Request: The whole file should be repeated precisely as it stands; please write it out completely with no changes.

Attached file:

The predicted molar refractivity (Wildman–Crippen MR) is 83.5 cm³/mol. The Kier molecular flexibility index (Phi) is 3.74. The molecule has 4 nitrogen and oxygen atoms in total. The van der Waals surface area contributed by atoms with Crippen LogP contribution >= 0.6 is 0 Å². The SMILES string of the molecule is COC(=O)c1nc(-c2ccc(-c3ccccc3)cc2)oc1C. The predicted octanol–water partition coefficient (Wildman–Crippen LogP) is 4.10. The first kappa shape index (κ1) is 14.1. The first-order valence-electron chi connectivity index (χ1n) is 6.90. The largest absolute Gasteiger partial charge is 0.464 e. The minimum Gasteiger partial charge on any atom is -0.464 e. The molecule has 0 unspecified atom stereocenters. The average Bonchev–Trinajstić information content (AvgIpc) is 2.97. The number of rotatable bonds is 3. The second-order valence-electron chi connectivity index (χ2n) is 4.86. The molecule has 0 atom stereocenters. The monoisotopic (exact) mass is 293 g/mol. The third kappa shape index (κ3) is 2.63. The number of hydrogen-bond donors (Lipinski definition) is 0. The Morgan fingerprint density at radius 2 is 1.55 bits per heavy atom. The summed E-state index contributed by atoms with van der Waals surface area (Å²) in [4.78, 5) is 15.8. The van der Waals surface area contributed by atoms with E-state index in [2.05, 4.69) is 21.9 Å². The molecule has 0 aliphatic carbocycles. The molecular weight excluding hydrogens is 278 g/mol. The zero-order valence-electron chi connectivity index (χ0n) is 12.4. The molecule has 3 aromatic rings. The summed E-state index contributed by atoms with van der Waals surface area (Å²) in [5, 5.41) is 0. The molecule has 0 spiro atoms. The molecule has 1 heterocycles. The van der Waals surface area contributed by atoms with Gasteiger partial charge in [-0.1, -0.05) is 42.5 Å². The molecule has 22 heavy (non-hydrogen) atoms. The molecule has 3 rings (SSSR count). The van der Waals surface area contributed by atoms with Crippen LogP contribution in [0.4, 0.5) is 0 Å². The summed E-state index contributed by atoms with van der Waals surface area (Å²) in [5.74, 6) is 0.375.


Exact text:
The predicted molar refractivity (Wildman–Crippen MR) is 83.5 cm³/mol. The Kier molecular flexibility index (Phi) is 3.74. The molecule has 4 nitrogen and oxygen atoms in total. The van der Waals surface area contributed by atoms with Crippen LogP contribution >= 0.6 is 0 Å². The SMILES string of the molecule is COC(=O)c1nc(-c2ccc(-c3ccccc3)cc2)oc1C. The predicted octanol–water partition coefficient (Wildman–Crippen LogP) is 4.10. The first kappa shape index (κ1) is 14.1. The first-order valence-electron chi connectivity index (χ1n) is 6.90. The largest absolute Gasteiger partial charge is 0.464 e. The minimum Gasteiger partial charge on any atom is -0.464 e. The molecule has 0 unspecified atom stereocenters. The average Bonchev–Trinajstić information content (AvgIpc) is 2.97. The number of rotatable bonds is 3. The second-order valence-electron chi connectivity index (χ2n) is 4.86. The molecule has 0 atom stereocenters. The monoisotopic (exact) mass is 293 g/mol. The third kappa shape index (κ3) is 2.63. The number of hydrogen-bond donors (Lipinski definition) is 0. The Morgan fingerprint density at radius 2 is 1.55 bits per heavy atom. The summed E-state index contributed by atoms with van der Waals surface area (Å²) in [4.78, 5) is 15.8. The van der Waals surface area contributed by atoms with E-state index in [2.05, 4.69) is 21.9 Å². The molecule has 0 aliphatic carbocycles. The molecular weight excluding hydrogens is 278 g/mol. The zero-order valence-electron chi connectivity index (χ0n) is 12.4. The molecule has 3 aromatic rings. The summed E-state index contributed by atoms with van der Waals surface area (Å²) in [5, 5.41) is 0. The molecule has 0 spiro atoms. The molecule has 1 heterocycles. The van der Waals surface area contributed by atoms with Gasteiger partial charge in [-0.1, -0.05) is 42.5 Å². The molecule has 22 heavy (non-hydrogen) atoms. The molecule has 3 rings (SSSR count). The van der Waals surface area contributed by atoms with Crippen LogP contribution in [0.4, 0.5) is 0 Å². The summed E-state index contributed by atoms with van der Waals surface area (Å²) in [5.74, 6) is 0.375.